Thursday, October 30, 2008
I remember sitting in the Nintendo press conference back in July, waiting with bated breath to see what the big reveal would be. It neared the end of the show, the lights went down, a fog machine went into effect, and music slowly creeped in. I wondered what it would be - A new Wii-specific Zelda? Punch-Out? A back-to-the-basics Starfox? My mind raced as the build-up continued. Then to my surprise, the single douchiest-looking person I've ever seen in my entire life (and I've been to The Hawk) appeared on stage, wildly flailing his arms around like a lunatic. He was "drumming" in Wii Music, which amounts to holding in buttons while flailing your wrists to produce something that might resemble music in some alternate dimension. Things got worse. Shigeru Miyamoto comes out with other Nintendo employees, and they proceeded to play fake instruments with the Wii Remote in god-awful ways, in a demonstration that did not sound like music or look like fun.
I gave Nintendo the benefit of the doubt. They had taken huge risks before with their products, and these have overcome initial negative reaction and ended up printing money for the company (DS, Wii, etc). Perhaps Wii Music would end up surprising me like Nintendo's previous risks.
It didn't. It's worse than I imagined.
Wii Music is not a videogame. It's a Fisher Price "Baby's First Guitar" toy with a bigger price tag and probably less fun. It requires absolutely no skill, offers no sense of reward or incentive to play forward, and is quite possibly one of the least fun toys (I won't call it a game) I've ever experienced on a major gaming system. The fact that it will undoubtedly sell a downright stupid amount of copies is something that angers me as much as when I heard there would be aliens in the new Indiana Jones.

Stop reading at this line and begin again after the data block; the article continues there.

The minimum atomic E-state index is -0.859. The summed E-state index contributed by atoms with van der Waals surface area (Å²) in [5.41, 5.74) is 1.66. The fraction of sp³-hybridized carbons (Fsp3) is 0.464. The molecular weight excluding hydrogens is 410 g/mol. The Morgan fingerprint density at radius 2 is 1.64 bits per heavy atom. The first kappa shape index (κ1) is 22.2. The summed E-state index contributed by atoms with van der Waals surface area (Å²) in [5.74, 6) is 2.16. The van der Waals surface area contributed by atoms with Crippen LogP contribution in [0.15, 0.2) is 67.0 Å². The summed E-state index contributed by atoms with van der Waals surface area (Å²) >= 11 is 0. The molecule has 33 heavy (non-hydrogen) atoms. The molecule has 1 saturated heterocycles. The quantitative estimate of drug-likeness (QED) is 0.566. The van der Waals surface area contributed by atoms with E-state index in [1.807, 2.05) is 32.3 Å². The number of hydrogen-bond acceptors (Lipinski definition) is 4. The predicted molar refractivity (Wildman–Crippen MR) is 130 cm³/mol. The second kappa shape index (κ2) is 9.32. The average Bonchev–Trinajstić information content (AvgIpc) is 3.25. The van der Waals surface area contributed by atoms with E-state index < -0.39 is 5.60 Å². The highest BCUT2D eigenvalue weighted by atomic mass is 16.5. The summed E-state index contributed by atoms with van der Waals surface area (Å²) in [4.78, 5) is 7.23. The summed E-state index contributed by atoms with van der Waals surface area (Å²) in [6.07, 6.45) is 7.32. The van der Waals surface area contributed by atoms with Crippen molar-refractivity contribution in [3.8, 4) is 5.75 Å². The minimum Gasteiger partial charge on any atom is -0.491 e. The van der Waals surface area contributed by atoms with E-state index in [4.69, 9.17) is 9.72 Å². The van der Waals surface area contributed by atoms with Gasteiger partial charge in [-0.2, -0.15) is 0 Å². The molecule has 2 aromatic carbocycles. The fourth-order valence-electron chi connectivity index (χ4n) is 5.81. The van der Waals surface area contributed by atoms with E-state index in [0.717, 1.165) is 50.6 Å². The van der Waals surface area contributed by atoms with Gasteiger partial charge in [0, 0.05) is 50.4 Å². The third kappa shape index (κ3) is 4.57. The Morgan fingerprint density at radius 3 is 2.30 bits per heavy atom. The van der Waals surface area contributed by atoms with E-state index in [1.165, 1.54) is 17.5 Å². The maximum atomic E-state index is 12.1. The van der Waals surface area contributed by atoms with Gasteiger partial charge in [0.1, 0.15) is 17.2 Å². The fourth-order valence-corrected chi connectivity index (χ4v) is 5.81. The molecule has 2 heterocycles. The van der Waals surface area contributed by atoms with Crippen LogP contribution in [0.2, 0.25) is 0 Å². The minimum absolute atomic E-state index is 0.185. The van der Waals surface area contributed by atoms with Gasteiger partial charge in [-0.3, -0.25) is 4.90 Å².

You can't fail songs. You can't do good or bad. You don't have any significant control over the music, you just move the controllers in the intended direction, and notes will insert themselves into the song. They will differ in pitch and tone depending on what buttons you're holding, which is about 1/4th as much fun as using the whammy bar on Guitar Hero (which isn't that much fun to begin with).
It's a bad toy for the Wii, and you should not purchase it unless you are under three years old. I was completely on the Nintendo train with most of their software decisions with the Wii. Wii Sports was certainly a casual game, but it made great use of the controller and was still fun for the hardcore gaming crowd. Wii Fit was a novelty, sure, but it actually had featured some good exercises and some fun minigames. It was worth playing whether you were a soccer mom or a Call of Duty junkie. Wii Music completely misses the mark. It will offer absolutely no fun for experienced gamers, and I can't even fathom anyone (no matter how "casual" of a gamer they are) having enough fun with this game to warrant a $49.99 purchase.
First Play: 3.0
Replay Value: 2.0
Dan Ryckert 14 years, 4 months ago
Before you throw out the "biased" card, maybe you should look at my previous Nintendo coverage:http://www.lawrence.com/news/2007/nov/22/review_super_mario_galaxy_wii/http://www.lawrence.com/news/2008/mar/11/review_super_smash_bros_brawl_wii/http://www.lawrence.com/news/2006/nov/14/review_legend_zelda_twilight_princess_wii/http://www.lawrence.com/news/2008/jun/10/review_wii_fit/http://www.lawrence.com/news/2007/oct/14/review_legend_zelda_phantom_hourglass_ds/http://www.lawrence.com/news/2007/sep/13/review_metroid_prime_3_corruption_wii/First-party Nintendo games consistently get very, very high scores from me. I've given out four 9.9 scores since I've been reviewing for Lawrence.com, and three of them have been Nintendo titles (Mario Galaxy, Smash Bros. Brawl, Twilight Princess). I'm curious how I'm "biased" because I gave a shitty game (Wii Music) a shitty score.
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